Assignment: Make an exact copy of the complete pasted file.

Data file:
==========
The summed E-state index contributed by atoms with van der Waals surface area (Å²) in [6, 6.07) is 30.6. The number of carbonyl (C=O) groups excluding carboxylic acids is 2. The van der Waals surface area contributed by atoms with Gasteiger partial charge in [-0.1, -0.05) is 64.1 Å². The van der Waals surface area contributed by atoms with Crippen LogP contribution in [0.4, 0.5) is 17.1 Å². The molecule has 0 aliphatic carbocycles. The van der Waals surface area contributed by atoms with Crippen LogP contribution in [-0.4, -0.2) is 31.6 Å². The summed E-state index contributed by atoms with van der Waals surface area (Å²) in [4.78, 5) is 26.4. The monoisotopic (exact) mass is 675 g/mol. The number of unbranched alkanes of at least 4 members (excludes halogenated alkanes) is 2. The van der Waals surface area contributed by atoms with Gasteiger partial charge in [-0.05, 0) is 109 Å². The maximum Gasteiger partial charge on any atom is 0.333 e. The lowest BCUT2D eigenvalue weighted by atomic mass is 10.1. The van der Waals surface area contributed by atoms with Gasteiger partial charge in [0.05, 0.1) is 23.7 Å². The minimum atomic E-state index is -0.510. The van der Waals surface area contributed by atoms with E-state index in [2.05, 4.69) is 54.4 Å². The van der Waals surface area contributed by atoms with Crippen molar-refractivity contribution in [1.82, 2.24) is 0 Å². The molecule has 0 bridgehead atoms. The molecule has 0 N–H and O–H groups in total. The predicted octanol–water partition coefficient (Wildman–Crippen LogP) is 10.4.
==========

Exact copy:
The summed E-state index contributed by atoms with van der Waals surface area (Å²) in [6, 6.07) is 30.6. The number of carbonyl (C=O) groups excluding carboxylic acids is 2. The van der Waals surface area contributed by atoms with Gasteiger partial charge in [-0.1, -0.05) is 64.1 Å². The van der Waals surface area contributed by atoms with Crippen LogP contribution in [0.4, 0.5) is 17.1 Å². The molecule has 0 aliphatic carbocycles. The van der Waals surface area contributed by atoms with Crippen LogP contribution in [-0.4, -0.2) is 31.6 Å². The summed E-state index contributed by atoms with van der Waals surface area (Å²) in [4.78, 5) is 26.4. The monoisotopic (exact) mass is 675 g/mol. The number of unbranched alkanes of at least 4 members (excludes halogenated alkanes) is 2. The van der Waals surface area contributed by atoms with Gasteiger partial charge in [-0.05, 0) is 109 Å². The maximum Gasteiger partial charge on any atom is 0.333 e. The lowest BCUT2D eigenvalue weighted by atomic mass is 10.1. The van der Waals surface area contributed by atoms with Gasteiger partial charge in [0.05, 0.1) is 23.7 Å². The minimum atomic E-state index is -0.510. The van der Waals surface area contributed by atoms with E-state index in [2.05, 4.69) is 54.4 Å². The van der Waals surface area contributed by atoms with Crippen molar-refractivity contribution in [1.82, 2.24) is 0 Å². The molecule has 0 bridgehead atoms. The molecule has 0 N–H and O–H groups in total. The predicted octanol–water partition coefficient (Wildman–Crippen LogP) is 10.4.